commenters even thank Earl for Solace. It
“strikes a chord” and “speaks volumes.”

Do
yourself a favor and give Solace a
listen. It’s amazing.

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Pranav Shivanna

Quick talk: Glass Animals’ brilliance

AGH. I can’t.
Let’s talk about Glass Animals.

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First of all, Glass Animals are English (and gorgeous). They’re an indie rock band. And they’re from Oxford.

Are we up my alley, or are we? But regardless, these guys are still solid musicians. For once, I don’t want to rush through an entire album for you to get a taste of these guys’ sound.

I want to talk about “Gooey,” on the June 2014 LP ZABA, because this one track captures the real essence of what Glass Animals’ sound is and what they’re about.

First of all, this song is full of sexual innuendos, so if you’re awkward about it, kindly step off. We’ve got lyrics like “Ride my little pooh bear and “You just wanna know those peanut butter vibes,” but you know what? The lyrics are smooth, and supple and lead vocalist Dave Bayley’s slippery falsetto snakes around seeping basslines and psychedelic beats.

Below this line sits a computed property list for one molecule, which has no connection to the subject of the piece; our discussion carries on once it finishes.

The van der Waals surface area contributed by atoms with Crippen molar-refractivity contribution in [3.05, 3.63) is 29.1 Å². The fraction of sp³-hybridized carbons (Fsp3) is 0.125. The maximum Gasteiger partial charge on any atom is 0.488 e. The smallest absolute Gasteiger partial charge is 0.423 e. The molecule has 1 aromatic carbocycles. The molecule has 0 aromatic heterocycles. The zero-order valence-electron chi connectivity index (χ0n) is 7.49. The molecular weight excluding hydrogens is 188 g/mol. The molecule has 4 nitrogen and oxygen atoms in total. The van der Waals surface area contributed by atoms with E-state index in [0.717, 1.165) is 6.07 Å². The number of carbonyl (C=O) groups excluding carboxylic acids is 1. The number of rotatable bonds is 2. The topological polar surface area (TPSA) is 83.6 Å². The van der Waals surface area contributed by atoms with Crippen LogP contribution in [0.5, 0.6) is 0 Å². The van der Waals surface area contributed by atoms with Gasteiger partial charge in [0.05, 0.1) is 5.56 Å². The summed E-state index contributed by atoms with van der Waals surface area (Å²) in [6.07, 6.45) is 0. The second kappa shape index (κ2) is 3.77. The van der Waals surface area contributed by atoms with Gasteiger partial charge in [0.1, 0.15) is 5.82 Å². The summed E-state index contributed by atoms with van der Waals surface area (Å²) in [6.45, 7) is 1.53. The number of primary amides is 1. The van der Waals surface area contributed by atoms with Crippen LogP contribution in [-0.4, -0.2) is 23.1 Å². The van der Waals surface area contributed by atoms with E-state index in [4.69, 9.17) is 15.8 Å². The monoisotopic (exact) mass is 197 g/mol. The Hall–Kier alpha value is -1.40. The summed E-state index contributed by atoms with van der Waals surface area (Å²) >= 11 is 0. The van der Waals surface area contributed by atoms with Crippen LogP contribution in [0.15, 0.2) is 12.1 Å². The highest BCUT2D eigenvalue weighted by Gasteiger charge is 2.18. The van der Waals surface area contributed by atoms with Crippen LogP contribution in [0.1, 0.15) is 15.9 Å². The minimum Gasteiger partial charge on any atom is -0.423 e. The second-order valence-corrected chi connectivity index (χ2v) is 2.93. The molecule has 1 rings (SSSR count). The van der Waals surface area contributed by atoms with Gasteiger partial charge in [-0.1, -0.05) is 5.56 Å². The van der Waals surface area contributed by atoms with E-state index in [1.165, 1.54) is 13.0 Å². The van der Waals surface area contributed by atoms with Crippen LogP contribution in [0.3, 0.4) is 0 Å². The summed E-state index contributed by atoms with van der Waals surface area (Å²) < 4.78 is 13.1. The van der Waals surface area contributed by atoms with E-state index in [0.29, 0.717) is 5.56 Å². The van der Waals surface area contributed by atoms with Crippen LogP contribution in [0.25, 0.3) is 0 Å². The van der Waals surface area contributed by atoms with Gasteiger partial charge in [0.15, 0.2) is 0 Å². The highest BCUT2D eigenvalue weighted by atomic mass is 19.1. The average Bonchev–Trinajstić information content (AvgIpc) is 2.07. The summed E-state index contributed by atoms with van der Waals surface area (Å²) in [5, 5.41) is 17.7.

This song feels like you’re in a dream, with these sleek, texturized lyrics and lullaby sounding instrumentals. It’s strange listening to this song, because you feel like you are personally being crooned to, with Bayley’ vocals whispering in your ear, “While my naked naked fool/Fresh out of an icky gooey womb.”

There is a level of sophistication with these guys, and I’m not surprised, when you have Dave Bayley as frontman, with a degree in neuroscience from London’s King’s College. What intelligent man wouldn’t know how to perfectly craft together such a beautiful combination of intricate beats, trippy vocals, and mellow interludes of R&B? Listen, and tell me you won’t fall in love.